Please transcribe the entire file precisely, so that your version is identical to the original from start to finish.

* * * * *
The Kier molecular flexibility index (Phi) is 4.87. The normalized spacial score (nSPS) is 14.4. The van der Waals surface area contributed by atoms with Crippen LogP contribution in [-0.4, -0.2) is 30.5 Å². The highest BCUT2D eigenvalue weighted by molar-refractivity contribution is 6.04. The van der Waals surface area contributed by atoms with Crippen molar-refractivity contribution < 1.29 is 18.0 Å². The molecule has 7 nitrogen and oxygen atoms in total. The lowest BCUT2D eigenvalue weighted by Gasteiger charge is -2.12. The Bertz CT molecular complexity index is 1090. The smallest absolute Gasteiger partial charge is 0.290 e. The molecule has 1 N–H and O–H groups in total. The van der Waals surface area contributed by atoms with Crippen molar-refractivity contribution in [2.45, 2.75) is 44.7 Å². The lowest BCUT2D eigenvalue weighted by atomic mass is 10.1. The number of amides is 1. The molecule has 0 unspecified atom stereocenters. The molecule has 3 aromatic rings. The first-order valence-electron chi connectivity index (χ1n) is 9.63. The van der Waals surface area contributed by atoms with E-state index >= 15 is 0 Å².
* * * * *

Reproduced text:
The Kier molecular flexibility index (Phi) is 4.87. The normalized spacial score (nSPS) is 14.4. The van der Waals surface area contributed by atoms with Crippen LogP contribution in [-0.4, -0.2) is 30.5 Å². The highest BCUT2D eigenvalue weighted by molar-refractivity contribution is 6.04. The van der Waals surface area contributed by atoms with Crippen molar-refractivity contribution < 1.29 is 18.0 Å². The molecule has 7 nitrogen and oxygen atoms in total. The lowest BCUT2D eigenvalue weighted by Gasteiger charge is -2.12. The Bertz CT molecular complexity index is 1090. The smallest absolute Gasteiger partial charge is 0.290 e. The molecule has 1 N–H and O–H groups in total. The van der Waals surface area contributed by atoms with Crippen molar-refractivity contribution in [2.45, 2.75) is 44.7 Å². The lowest BCUT2D eigenvalue weighted by atomic mass is 10.1. The number of amides is 1. The molecule has 0 unspecified atom stereocenters. The molecule has 3 aromatic rings. The first-order valence-electron chi connectivity index (χ1n) is 9.63. The van der Waals surface area contributed by atoms with E-state index >= 15 is 0 Å².